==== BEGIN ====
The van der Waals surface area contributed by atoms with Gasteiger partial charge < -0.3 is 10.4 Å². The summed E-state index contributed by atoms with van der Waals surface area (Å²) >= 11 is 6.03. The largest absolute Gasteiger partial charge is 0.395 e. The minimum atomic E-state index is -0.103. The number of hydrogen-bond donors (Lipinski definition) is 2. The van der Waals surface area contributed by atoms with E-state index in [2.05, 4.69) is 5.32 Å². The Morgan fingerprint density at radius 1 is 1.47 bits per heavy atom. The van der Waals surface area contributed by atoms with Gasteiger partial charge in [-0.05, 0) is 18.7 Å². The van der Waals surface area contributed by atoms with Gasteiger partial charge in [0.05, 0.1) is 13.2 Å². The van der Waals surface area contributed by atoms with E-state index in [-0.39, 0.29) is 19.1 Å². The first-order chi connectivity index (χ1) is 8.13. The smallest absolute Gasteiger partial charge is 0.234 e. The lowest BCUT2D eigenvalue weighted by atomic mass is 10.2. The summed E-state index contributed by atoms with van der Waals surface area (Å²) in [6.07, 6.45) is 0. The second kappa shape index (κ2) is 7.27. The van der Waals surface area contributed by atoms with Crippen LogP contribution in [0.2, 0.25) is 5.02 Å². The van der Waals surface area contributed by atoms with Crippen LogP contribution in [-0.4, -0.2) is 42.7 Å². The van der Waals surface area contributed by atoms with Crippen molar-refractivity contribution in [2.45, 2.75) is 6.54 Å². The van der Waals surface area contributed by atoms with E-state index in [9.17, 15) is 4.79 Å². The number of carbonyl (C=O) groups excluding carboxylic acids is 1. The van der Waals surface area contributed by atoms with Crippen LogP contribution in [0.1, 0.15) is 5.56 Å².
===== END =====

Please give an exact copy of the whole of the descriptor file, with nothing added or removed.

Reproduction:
The van der Waals surface area contributed by atoms with Gasteiger partial charge < -0.3 is 10.4 Å². The summed E-state index contributed by atoms with van der Waals surface area (Å²) >= 11 is 6.03. The largest absolute Gasteiger partial charge is 0.395 e. The minimum atomic E-state index is -0.103. The number of hydrogen-bond donors (Lipinski definition) is 2. The van der Waals surface area contributed by atoms with E-state index in [2.05, 4.69) is 5.32 Å². The Morgan fingerprint density at radius 1 is 1.47 bits per heavy atom. The van der Waals surface area contributed by atoms with Gasteiger partial charge in [-0.05, 0) is 18.7 Å². The van der Waals surface area contributed by atoms with Gasteiger partial charge in [0.05, 0.1) is 13.2 Å². The van der Waals surface area contributed by atoms with E-state index in [-0.39, 0.29) is 19.1 Å². The first-order chi connectivity index (χ1) is 8.13. The smallest absolute Gasteiger partial charge is 0.234 e. The lowest BCUT2D eigenvalue weighted by atomic mass is 10.2. The summed E-state index contributed by atoms with van der Waals surface area (Å²) in [6.07, 6.45) is 0. The second kappa shape index (κ2) is 7.27. The van der Waals surface area contributed by atoms with Crippen LogP contribution in [0.2, 0.25) is 5.02 Å². The van der Waals surface area contributed by atoms with Crippen LogP contribution in [-0.4, -0.2) is 42.7 Å². The van der Waals surface area contributed by atoms with Crippen molar-refractivity contribution in [2.45, 2.75) is 6.54 Å². The van der Waals surface area contributed by atoms with E-state index in [9.17, 15) is 4.79 Å². The number of carbonyl (C=O) groups excluding carboxylic acids is 1. The van der Waals surface area contributed by atoms with Crippen LogP contribution in [0.1, 0.15) is 5.56 Å².